He came back dying to his castle of Rouen, and was there borne from the noisy streets of the city to the Priory of St. Gervais, where we have already visited the ancient crypt of St. Mellon. Here for some days he lay in pain, though without losing speech or consciousness, and sent for Anselm from Bec. But the prior himself was too ill to get further than St. Sever on his journey to his master. So the Conqueror disposed himself to death, giving much treasure to the rebuilding of churches both in France and England, bequeathing Normandy and Maine to Robert, and with a last strange movement of apparent compunction, leaving the throne of England in the hands of God:

"Non enim tantum decus hereditario jure possedi."

As to the crowning of his son William, he gave the final decision to Lanfranc. His youngest son, Henri Beauclerc, the truest Norman of them all, was given five thousand pounds in silver and the prophecy of future greatness. After releasing all the prisoners in his dungeons, the Conqueror lay on his couch in St. Gervais and heard the great bell of the Cathedral of Rouen ringing for prime on the morning of Thursday the ninth of September 1087. Upon the sound he offered up a prayer and died.

Within an hour his death-chamber was desolate and bare, and the corpse lay well-nigh naked. But the citizens of Rouen were sore troubled. "Malignus quippe spiritus oppido tripudiavit." The news travelled from Normandy to Sicily in the same day. The archbishop ordered that the body should be taken to Caen, and by the care of Herlwin this was done, and the dead Conqueror was floated down the Seine to burial. As78 the funeral procession passed through the town the streets burst into flame, and through the fire and smoke the monks walked with the bier, chanting the office of the dead. When the corpse reached the abbey, a knight objected to the burial, because the land had forcibly been taken from him. So the seven feet of the Conqueror's grave was bought, and, not without more hideous mishaps, the body of Rouen's greatest duke was at last laid to rest. In 1793 both the tomb and its contents were utterly destroyed.

Among the prisoners who were released at William's death was that half-brother, Odo of Bayeux,[20] to whose skill and knowledge is due the marvellous pictorial record of the Bayeux Tapestry. Its inscriptions are in the Latin letters of the time, and its eleventh-century costumes, the short clothes easy to ride or run or fight, the arms depicted, the clean-shaved faces, are all very different to those which Orderic Vital describes as usual in the twelfth century. Neither Matilda the Queen, nor Matilda the Empress, could have embroidered the details on the border, and neither could have known so many facts as the Odo who was on the Council that advised invasion, who rallied the troops at Senlac when William was supposed to have been dead, who was made Regent of England, Count of Kent, and Bishop of Bayeux. It was to the advice of this rich, powerful, and intelligent prelate, that the new and feeble Duke Robert had to trust in the first year of his reign in Rouen. With all the vices of the Conqueror, Robert had neither his virtues nor his strength. The difficulties which met him first came from a cause too deep-seated for him to recognise either its value or its far-reaching issues.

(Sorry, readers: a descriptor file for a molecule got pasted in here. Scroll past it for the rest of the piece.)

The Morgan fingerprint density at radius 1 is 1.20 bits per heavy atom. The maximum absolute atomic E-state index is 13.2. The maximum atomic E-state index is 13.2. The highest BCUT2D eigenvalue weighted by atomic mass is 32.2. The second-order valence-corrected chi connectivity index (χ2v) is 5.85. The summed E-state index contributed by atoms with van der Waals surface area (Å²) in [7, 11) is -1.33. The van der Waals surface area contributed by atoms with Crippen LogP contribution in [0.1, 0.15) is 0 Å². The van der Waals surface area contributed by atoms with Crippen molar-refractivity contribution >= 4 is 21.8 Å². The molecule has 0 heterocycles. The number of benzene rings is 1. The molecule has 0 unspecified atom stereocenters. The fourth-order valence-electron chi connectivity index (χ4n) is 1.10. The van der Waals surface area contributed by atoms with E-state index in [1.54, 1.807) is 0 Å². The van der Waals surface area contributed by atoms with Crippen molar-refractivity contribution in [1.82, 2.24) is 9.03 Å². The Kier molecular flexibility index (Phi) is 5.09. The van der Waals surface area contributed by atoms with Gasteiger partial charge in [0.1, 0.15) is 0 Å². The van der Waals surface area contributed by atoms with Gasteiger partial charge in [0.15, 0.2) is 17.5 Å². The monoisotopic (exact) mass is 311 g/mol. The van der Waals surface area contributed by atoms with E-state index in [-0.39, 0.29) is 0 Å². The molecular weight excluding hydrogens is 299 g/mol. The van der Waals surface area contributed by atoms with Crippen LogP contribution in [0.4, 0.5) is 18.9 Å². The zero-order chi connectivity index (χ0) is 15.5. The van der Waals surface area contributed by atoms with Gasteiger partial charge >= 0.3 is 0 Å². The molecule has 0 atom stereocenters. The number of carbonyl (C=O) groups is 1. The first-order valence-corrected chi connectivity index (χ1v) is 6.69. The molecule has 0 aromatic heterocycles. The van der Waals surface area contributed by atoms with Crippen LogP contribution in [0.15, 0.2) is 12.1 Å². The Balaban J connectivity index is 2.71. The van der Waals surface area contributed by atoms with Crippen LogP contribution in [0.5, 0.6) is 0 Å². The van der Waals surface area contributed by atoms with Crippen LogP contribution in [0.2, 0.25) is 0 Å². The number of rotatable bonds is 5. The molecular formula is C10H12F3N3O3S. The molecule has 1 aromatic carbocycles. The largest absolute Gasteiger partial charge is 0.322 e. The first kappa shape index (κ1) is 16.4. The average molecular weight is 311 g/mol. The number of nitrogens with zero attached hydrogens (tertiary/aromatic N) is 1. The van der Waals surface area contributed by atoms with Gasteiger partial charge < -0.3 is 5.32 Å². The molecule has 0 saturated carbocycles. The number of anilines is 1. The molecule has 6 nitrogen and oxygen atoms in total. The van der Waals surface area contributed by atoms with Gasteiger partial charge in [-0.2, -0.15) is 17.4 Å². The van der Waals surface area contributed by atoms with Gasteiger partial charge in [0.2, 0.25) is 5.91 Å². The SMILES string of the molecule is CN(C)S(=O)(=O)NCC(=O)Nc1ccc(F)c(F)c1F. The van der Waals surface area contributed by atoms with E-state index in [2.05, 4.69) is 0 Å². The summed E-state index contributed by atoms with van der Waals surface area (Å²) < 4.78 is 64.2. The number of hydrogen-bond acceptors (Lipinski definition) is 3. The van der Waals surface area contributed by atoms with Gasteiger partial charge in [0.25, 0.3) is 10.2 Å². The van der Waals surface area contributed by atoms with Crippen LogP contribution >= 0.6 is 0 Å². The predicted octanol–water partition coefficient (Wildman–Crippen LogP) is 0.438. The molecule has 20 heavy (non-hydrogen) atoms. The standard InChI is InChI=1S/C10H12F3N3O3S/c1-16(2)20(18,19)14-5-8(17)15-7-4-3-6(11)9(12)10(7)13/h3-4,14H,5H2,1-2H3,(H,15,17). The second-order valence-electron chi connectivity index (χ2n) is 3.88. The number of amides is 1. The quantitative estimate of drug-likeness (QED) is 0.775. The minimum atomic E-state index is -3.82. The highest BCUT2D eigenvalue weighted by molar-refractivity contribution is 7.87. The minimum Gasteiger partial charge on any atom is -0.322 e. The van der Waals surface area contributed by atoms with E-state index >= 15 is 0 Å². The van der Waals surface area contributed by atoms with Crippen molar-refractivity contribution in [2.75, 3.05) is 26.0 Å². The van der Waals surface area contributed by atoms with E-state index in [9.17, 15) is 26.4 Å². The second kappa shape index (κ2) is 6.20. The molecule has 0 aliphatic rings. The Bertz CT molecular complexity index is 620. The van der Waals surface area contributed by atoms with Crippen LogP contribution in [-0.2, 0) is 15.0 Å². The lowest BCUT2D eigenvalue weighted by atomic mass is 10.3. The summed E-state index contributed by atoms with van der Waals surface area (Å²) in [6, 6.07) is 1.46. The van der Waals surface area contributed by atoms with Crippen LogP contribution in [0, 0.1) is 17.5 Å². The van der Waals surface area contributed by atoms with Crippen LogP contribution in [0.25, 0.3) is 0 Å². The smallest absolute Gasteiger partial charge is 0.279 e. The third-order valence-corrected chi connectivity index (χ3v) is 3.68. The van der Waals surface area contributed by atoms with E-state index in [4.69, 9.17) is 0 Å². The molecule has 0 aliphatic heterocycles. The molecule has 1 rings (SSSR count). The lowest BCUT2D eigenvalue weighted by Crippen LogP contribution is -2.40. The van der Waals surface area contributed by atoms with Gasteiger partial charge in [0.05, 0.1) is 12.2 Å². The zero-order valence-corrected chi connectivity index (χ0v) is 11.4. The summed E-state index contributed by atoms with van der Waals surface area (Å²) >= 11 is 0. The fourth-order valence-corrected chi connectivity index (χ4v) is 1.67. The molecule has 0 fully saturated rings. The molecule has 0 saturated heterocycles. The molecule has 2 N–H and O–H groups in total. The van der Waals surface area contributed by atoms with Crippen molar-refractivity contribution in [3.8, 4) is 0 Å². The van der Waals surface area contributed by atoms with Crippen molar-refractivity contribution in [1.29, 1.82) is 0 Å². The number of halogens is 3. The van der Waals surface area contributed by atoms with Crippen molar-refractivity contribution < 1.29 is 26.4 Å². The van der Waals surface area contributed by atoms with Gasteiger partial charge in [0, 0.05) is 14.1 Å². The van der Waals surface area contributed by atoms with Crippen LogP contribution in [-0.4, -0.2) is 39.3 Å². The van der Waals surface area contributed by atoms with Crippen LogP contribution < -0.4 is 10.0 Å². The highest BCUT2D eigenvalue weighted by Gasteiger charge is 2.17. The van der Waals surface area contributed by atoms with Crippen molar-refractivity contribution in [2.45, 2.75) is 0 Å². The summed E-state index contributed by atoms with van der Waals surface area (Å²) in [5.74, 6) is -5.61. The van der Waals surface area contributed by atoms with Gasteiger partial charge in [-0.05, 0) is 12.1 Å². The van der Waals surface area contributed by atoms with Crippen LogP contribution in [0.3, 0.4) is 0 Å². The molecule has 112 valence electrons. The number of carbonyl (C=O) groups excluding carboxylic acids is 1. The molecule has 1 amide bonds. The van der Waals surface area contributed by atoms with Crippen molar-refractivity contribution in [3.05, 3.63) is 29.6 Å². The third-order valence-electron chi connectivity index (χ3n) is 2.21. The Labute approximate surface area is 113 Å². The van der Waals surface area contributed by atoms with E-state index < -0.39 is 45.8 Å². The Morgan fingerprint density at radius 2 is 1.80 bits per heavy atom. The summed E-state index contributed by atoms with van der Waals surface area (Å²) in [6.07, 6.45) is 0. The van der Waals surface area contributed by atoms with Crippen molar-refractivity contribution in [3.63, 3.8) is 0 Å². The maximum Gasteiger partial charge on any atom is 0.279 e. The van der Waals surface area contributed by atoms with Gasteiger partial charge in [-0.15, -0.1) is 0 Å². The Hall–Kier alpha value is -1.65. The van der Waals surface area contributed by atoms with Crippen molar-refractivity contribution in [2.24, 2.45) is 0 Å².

I have already described how the first attempts of79 Norman peasants to found a "commune" had been crushed with horrible brutality. The movement now began again. It is perhaps possible that the very pre-eminence of the Conqueror over all his barons helped to emphasise the fact that the feudality which he employed for his own uses only, and threw away when he had done with, was not to be an order of things fixed by any eternal providence. When the King rose at one end of the social framework the people naturally came into greater prominence at the other.